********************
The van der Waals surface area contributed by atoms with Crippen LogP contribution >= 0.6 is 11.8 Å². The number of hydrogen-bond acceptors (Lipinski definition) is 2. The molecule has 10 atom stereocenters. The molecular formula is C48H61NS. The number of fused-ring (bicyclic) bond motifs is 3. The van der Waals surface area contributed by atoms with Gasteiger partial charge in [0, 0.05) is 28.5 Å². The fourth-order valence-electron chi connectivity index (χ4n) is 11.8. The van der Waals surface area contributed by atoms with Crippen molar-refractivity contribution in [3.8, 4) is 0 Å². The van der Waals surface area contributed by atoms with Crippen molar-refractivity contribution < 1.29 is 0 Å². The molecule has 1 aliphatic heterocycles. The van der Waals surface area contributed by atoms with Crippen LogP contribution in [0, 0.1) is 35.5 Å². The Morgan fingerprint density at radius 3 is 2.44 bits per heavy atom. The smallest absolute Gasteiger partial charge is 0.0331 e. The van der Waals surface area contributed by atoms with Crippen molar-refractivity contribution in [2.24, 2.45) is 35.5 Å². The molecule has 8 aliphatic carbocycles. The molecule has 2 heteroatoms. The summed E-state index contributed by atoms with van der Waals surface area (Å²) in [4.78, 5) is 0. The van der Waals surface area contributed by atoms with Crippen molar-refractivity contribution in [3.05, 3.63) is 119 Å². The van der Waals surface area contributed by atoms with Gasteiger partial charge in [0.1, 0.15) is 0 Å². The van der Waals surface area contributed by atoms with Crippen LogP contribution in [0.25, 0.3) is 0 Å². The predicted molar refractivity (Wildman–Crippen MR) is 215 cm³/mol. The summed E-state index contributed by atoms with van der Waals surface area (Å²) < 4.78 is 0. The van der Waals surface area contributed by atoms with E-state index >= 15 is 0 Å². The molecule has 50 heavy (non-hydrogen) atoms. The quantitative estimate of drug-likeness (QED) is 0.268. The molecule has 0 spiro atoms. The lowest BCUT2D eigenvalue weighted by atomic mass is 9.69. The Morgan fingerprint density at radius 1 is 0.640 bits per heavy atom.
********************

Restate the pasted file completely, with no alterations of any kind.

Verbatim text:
The van der Waals surface area contributed by atoms with Crippen LogP contribution >= 0.6 is 11.8 Å². The number of hydrogen-bond acceptors (Lipinski definition) is 2. The molecule has 10 atom stereocenters. The molecular formula is C48H61NS. The number of fused-ring (bicyclic) bond motifs is 3. The van der Waals surface area contributed by atoms with Gasteiger partial charge in [0, 0.05) is 28.5 Å². The fourth-order valence-electron chi connectivity index (χ4n) is 11.8. The van der Waals surface area contributed by atoms with Crippen molar-refractivity contribution in [3.8, 4) is 0 Å². The van der Waals surface area contributed by atoms with Crippen molar-refractivity contribution < 1.29 is 0 Å². The molecule has 1 aliphatic heterocycles. The van der Waals surface area contributed by atoms with Crippen LogP contribution in [0, 0.1) is 35.5 Å². The Morgan fingerprint density at radius 3 is 2.44 bits per heavy atom. The smallest absolute Gasteiger partial charge is 0.0331 e. The van der Waals surface area contributed by atoms with Crippen molar-refractivity contribution in [2.24, 2.45) is 35.5 Å². The molecule has 8 aliphatic carbocycles. The molecule has 2 heteroatoms. The summed E-state index contributed by atoms with van der Waals surface area (Å²) in [4.78, 5) is 0. The van der Waals surface area contributed by atoms with Crippen molar-refractivity contribution in [3.05, 3.63) is 119 Å². The van der Waals surface area contributed by atoms with Gasteiger partial charge in [0.1, 0.15) is 0 Å². The van der Waals surface area contributed by atoms with Crippen LogP contribution in [0.25, 0.3) is 0 Å². The predicted molar refractivity (Wildman–Crippen MR) is 215 cm³/mol. The summed E-state index contributed by atoms with van der Waals surface area (Å²) < 4.78 is 0. The van der Waals surface area contributed by atoms with E-state index >= 15 is 0 Å². The molecule has 50 heavy (non-hydrogen) atoms. The quantitative estimate of drug-likeness (QED) is 0.268. The molecule has 0 spiro atoms. The lowest BCUT2D eigenvalue weighted by atomic mass is 9.69. The Morgan fingerprint density at radius 1 is 0.640 bits per heavy atom.